Why the U.S. needs to focus on developing agriculture in Africa
By Marshall Matz
© Copyright Agri-Pulse Communications, Inc.
In the next five years, seven of the top ten fastest growing economies will be in Africa, according to a study done by The Economist. The average African economy can be expected to expand faster than the average Asian economy.
The White House has signaled that President Obama will focus more on Africa this year, and the timing could not be better for both Africa and the United States. Africa is young - with several countries having just turned 50 years old. (Let us not forget that our United States Civil War occurred 70 years after our Revolution). While the 47 countries of sub-Saharan Africa are all developing at a different pace, there is a sophisticated, new generation of leadership working on the ground in Africa.
As the administration moves forward and works closer with Africa, agriculture development should be the highest priority. Most Africans are farmers, and most of the farmers are women struggling to provide sufficient food for their children. The African Union (AU) is calling for a major effort to boost farm production, reduce hunger, and build the economy. The AU has developed a plan called the Comprehensive African Agriculture Development Programme (CAADP) which asks all countries to devote at least 10% of their annual budgets to agriculture.
Former United Nations General Secretary Kofi Annan is Chairing the Alliance for a Green Revolution in Africa (AGRA). AGRA is working with the AU and all stakeholders to help grow Africa out of poverty. Last year, for the first time on African soil, the African Green Forum brought together a public-private partnership and 1,000 experts to lay out a blue print for African development with agriculture as the foundation. As Mr. Annan noted, it is time to turn hoes into tractors to build African economies.
AGRA's approach is an integrated effort to improve seeds, soils, markets, public policy, capacity and credit simultaneously. In 2010, working with 40 local seed companies, AGRA produced over 25,000 metric tons of improved seed, and distributed it through 9,000 local agriculture dealers.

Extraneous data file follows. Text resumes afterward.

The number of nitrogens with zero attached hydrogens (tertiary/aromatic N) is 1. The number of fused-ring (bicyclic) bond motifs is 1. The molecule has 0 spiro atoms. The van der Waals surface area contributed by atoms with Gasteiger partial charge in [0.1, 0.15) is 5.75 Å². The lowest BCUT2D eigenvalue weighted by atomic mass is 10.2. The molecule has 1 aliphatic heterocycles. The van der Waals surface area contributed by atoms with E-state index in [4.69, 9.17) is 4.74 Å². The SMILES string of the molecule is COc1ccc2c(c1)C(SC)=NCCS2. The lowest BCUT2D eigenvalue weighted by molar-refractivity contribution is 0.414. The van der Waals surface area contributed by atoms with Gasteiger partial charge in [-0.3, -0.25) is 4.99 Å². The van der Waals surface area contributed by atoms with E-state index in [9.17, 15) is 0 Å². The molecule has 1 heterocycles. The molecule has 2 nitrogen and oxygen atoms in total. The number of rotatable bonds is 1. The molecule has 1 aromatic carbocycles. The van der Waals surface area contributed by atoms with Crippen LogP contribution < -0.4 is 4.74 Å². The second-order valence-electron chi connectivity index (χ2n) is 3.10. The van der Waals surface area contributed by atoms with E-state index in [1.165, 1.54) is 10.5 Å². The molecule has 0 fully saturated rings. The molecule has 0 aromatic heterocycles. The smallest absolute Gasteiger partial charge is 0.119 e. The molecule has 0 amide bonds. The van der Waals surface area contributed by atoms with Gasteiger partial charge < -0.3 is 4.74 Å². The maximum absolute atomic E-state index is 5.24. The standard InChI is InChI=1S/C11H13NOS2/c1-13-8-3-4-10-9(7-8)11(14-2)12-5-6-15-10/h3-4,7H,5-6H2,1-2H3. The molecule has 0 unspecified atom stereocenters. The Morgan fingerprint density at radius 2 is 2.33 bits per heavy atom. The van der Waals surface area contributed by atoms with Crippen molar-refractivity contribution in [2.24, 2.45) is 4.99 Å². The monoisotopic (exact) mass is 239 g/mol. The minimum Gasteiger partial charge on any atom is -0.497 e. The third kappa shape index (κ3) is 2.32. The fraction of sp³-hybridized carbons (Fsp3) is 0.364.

Most of the farms in Africa are small, only a few acres. Increasing agricultural production in Africa can be achieved using many of the same approaches employed in Mexico, India, and South America but requires a uniquely African approach. AGRA's goal is to produce 250,000 metric tons of improved seed a year in 15 emerging African “breadbasket” countries (in addition to South Africa).
The Two African Breadbaskets
There are basically two distinct “breadbaskets” emerging in Africa: In West Africa: Ghana, Burkina Faso, Mali, Niger, Nigeria, Liberia, and Sierra Leone.
In East Africa, this region includes: Ethiopia, Uganda, Kenya, Rwanda, Tanzania, Mozambique, Zambia, and Zimbabwe.
China, Japan and Saudi Arabia are all making a significant effort in Africa to make friends and build economic relationships. We must do the same.
The United States starts with an advantage in the world-wide competition for economic partnerships in Africa. Generally, the 47 sub-Saharan countries in Africa have a very positive view of the U.S. Most of the people of sub-Saharan Africa speak English, share a European history, appreciate the effort made by President George Bush to help Africa and, of course, are very enthusiastic about our first African-American President. These countries also represent 25% of the votes in the United Nations.
In the Annual Letter from Bill Gates, released by The Bill and Melinda Gates Foundation, Mr. Gates had this to say about the role of agriculture: “Outside of health, the area where we invest the most to help poor people is agriculture. There is so much potential in agricultural development because most poor people in the world feed their families and earn their income from farming. When farmers increase their productivity, nutrition is improved and hunger and poverty are reduced. In countries like Rwanda, Ethiopia, and Tanzania, investments in seeds, training, access to markets, and innovative agricultural policy are making a real difference. Ghana made agriculture a priority and cut hunger by 75 percent between 1990 and 2004. The increase in food production has led to economic development in other areas.”
It is in the economic and political interest of the United States to make Africa a major focus of attention and agriculture is the place to start. Our expertise in agriculture is exactly what Africa needs to both feed itself and improve its economy. In the process we can build markets for our products and better relations with key political allies. USAID is finally moving in this direction. Under the leadership of Dr. Raj Shah, foreign aid is becoming economic development and there is a new emphasis on agriculture.
About the author: Marshall Matz was Counsel to the Senate Committee on Agriculture, Nutrition and Forestry. He is the Founding Chairman of the World Food Program-USA and is a partner with OFW Law in Washington, D.C. email@example.com
To return to the News Index page, click: www.agri-pulse.com